Montcalm County Commission on Aging seeks millage renewal


By Mike Taylor • Last Updated 8:38 am on Thursday, May 01, 2014

Senior social gatherings and communal dinners are just two of the dozens of services provided by the Montcalm County Commission on Aging. (Courtesy photo)

 

Four years ago, the voters of Montcalm County showed their support for the efforts of the Commission on Aging by passing a .45 millage to help fund the program.

On Tuesday, the commission is hoping voters will vote to continue that funding at the same level.

According to Bob Clingenpeel, the commission’s director, the group’s track record should be enough to convince anyone of the need for its services county-wide.

“The seniors in Montcalm County are some of the neediest throughout the state,” Clingenpeel said. “Most people we serve have incomes of $25,000, or less. Millage funding, once approved by the voters, provides a steady revenue source to fund many of our services and it fills the gap in helping people where State and Federal funding does not cover their needs.

“It also is the primary source for our most expensive service in Montcalm County, the Senior Meals Program,” he said. “This program serves the neediest group of seniors in Montcalm County.”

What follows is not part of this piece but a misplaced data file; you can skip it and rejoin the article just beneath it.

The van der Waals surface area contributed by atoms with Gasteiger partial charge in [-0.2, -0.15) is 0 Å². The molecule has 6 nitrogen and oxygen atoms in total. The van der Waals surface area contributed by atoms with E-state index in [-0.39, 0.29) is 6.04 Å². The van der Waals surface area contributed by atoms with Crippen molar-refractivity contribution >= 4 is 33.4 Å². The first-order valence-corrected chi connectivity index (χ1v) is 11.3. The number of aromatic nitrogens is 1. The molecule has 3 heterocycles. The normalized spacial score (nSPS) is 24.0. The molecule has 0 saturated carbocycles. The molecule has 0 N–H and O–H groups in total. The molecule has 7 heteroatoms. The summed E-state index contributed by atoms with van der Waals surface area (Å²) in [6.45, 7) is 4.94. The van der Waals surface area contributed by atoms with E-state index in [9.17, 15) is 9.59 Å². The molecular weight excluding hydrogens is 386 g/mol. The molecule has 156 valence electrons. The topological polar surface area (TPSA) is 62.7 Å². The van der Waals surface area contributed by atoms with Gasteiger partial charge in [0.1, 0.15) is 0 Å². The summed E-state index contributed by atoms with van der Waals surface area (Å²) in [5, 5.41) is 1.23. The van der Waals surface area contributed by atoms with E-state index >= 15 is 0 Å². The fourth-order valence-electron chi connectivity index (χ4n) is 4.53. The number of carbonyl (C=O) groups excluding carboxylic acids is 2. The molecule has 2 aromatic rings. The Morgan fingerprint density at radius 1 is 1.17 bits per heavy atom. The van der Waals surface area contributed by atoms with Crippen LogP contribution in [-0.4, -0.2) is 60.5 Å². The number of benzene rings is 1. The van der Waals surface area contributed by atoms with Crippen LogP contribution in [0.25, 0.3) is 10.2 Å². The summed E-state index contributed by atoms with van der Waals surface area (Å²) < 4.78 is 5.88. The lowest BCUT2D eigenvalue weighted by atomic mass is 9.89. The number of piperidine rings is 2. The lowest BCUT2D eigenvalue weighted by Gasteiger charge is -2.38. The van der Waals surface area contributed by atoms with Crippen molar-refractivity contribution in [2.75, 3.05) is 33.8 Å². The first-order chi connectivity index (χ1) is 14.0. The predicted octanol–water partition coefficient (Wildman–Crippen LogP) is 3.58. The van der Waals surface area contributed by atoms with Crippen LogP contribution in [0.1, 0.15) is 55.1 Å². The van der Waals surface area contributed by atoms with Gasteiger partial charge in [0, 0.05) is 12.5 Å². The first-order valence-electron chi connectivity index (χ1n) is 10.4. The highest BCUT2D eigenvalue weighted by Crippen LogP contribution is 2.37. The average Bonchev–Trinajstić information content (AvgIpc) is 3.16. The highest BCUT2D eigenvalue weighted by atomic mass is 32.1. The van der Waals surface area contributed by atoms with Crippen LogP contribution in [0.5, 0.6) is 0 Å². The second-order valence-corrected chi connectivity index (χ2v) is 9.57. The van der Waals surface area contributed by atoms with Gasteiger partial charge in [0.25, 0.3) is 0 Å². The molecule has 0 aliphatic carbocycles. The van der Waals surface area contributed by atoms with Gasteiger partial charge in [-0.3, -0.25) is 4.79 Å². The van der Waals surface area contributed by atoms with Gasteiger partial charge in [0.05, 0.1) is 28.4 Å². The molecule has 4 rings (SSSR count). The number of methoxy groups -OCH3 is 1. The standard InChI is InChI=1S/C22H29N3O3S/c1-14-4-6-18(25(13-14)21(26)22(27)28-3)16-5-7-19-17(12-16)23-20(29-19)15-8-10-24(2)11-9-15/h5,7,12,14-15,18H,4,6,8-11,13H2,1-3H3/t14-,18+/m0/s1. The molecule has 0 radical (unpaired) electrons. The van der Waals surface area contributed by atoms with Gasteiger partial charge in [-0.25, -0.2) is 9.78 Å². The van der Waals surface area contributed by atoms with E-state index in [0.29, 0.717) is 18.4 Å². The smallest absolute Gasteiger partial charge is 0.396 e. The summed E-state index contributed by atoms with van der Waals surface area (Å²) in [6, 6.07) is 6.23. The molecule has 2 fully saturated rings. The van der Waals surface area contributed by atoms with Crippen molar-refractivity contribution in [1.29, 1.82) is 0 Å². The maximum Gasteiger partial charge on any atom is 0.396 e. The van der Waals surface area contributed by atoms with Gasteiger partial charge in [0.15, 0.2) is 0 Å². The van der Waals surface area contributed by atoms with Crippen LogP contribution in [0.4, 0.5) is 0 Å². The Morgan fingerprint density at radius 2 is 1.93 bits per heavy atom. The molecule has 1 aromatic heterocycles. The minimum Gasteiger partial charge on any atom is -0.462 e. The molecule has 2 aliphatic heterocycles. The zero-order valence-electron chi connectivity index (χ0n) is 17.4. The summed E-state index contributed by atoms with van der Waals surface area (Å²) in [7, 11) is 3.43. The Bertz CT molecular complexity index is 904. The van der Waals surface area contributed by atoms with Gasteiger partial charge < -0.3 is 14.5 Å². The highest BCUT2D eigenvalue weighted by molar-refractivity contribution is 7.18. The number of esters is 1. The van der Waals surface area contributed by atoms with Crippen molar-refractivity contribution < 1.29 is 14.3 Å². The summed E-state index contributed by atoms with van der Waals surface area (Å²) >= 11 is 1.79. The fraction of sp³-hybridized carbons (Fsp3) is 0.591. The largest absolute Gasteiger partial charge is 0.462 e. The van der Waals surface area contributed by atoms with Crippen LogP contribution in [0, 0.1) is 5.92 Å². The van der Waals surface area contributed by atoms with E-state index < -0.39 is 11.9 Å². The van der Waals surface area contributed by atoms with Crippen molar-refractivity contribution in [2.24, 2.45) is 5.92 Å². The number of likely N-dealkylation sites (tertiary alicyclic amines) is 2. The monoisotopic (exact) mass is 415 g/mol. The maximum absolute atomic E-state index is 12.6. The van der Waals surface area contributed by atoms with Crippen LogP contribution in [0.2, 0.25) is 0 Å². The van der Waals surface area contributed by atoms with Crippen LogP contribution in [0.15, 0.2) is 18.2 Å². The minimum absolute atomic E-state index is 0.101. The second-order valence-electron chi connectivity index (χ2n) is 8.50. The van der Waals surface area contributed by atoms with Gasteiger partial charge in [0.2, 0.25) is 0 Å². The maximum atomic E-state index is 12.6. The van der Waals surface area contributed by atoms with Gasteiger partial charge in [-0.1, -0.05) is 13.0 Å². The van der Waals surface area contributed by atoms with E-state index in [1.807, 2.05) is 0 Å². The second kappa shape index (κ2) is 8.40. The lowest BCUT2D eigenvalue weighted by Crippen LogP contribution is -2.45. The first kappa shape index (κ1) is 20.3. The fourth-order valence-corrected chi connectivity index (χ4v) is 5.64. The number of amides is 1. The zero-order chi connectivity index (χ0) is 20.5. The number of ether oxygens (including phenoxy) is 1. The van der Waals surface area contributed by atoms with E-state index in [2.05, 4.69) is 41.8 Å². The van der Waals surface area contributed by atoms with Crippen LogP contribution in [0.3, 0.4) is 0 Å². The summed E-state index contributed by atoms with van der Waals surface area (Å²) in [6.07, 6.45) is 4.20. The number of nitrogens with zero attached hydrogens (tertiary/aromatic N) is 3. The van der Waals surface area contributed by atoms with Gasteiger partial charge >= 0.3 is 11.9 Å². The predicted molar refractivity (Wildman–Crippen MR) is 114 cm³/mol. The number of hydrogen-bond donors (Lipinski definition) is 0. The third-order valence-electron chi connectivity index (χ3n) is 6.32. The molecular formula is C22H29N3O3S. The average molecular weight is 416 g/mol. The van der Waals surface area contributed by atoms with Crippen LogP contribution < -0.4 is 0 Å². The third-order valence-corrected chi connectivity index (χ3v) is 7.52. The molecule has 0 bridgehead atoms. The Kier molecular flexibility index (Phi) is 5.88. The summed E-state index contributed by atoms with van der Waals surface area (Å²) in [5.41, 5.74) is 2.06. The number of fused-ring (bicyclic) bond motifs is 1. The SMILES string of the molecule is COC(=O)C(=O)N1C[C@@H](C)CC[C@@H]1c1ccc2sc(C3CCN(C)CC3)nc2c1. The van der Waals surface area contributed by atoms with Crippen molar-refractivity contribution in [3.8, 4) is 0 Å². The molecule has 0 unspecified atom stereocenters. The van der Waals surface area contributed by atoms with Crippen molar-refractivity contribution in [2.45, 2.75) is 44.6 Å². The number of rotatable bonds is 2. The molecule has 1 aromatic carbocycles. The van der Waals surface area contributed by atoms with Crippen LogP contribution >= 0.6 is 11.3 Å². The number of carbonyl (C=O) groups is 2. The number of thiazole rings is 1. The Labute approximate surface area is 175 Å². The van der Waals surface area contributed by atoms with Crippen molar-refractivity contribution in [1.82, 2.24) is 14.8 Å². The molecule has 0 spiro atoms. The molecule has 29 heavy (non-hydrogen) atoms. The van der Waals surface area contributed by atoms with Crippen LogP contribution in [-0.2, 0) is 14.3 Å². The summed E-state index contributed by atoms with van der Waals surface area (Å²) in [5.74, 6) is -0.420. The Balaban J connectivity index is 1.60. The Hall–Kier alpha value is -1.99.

In addition to being the most expensive program the commission administers, it also is one of the most important. Many of the seniors who take part in the program — about 98 percent — are below the poverty level. For many, the thrice-weekly visit from the Meals driver is their only social contact.

“They get to know the drivers and the drivers get to know them,” Clingenpeel said. “Some are all alone; their family has moved away or their spouse has died. It’s a part of society that somebody has to take care of and we willingly do that, but it’s not really front page news. Some of their stories are very sad.”

For seniors still able to get around, the commission also provides “Congregate Meals” where seniors can get together and enjoy not only a meal, but the company of friends.

The commission provides a host of other services, as well, including day and extended trips, in home caregiver respite, tax assistance, a grocery shopping program, personal care, transportation services and more.

The millage renewal would help fund the program through 2018. The annual cost of the supporting program — for a homeowner with a $100,000 home — would be $45; half that for the owner of a home valued at $50,000.

Clingenpeel said he’s been receiving a lot of positive feedback from county residents and is hopeful the millage renewal will pass easily on May 6. He’s leaving nothing to chance, however; commission staffers have been promoting the proposal since making the decision to put it on May’s ballot.

“I expect turnout to be pretty good,” Clingenpeel said. “I wouldn’t be surprised if we had more than 10,000 voters at the polls.”

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